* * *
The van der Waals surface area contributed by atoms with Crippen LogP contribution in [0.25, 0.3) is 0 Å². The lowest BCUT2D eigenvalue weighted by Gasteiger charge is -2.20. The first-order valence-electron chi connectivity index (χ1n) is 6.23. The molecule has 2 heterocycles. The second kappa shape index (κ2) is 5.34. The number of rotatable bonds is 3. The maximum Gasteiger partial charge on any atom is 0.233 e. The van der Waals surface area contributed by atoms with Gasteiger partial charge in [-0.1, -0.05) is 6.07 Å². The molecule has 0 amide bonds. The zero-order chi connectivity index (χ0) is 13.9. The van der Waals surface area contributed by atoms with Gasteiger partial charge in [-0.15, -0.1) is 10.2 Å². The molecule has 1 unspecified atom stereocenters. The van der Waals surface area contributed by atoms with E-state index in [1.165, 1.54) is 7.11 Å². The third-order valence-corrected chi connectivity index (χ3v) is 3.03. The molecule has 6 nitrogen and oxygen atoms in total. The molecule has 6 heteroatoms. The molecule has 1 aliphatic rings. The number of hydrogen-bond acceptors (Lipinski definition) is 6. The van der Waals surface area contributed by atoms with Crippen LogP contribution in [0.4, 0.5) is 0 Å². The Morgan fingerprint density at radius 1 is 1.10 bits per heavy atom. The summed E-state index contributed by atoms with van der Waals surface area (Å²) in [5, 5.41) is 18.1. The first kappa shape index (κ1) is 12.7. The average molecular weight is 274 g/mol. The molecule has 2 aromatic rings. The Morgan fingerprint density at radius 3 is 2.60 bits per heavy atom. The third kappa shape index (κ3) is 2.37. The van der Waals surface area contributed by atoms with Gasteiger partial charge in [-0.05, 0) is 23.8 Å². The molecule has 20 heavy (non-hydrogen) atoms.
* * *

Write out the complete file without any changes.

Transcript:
The van der Waals surface area contributed by atoms with Crippen LogP contribution in [0.25, 0.3) is 0 Å². The lowest BCUT2D eigenvalue weighted by Gasteiger charge is -2.20. The first-order valence-electron chi connectivity index (χ1n) is 6.23. The molecule has 2 heterocycles. The second kappa shape index (κ2) is 5.34. The number of rotatable bonds is 3. The maximum Gasteiger partial charge on any atom is 0.233 e. The van der Waals surface area contributed by atoms with Gasteiger partial charge in [-0.1, -0.05) is 6.07 Å². The molecule has 0 amide bonds. The zero-order chi connectivity index (χ0) is 13.9. The van der Waals surface area contributed by atoms with Gasteiger partial charge in [-0.15, -0.1) is 10.2 Å². The molecule has 1 unspecified atom stereocenters. The van der Waals surface area contributed by atoms with E-state index in [1.165, 1.54) is 7.11 Å². The third-order valence-corrected chi connectivity index (χ3v) is 3.03. The molecule has 6 nitrogen and oxygen atoms in total. The molecule has 6 heteroatoms. The molecule has 1 aliphatic rings. The number of hydrogen-bond acceptors (Lipinski definition) is 6. The van der Waals surface area contributed by atoms with Crippen LogP contribution in [0.4, 0.5) is 0 Å². The Morgan fingerprint density at radius 1 is 1.10 bits per heavy atom. The summed E-state index contributed by atoms with van der Waals surface area (Å²) in [5, 5.41) is 18.1. The first kappa shape index (κ1) is 12.7. The average molecular weight is 274 g/mol. The molecule has 2 aromatic rings. The Morgan fingerprint density at radius 3 is 2.60 bits per heavy atom. The third kappa shape index (κ3) is 2.37. The van der Waals surface area contributed by atoms with Gasteiger partial charge in [-0.05, 0) is 23.8 Å². The molecule has 20 heavy (non-hydrogen) atoms.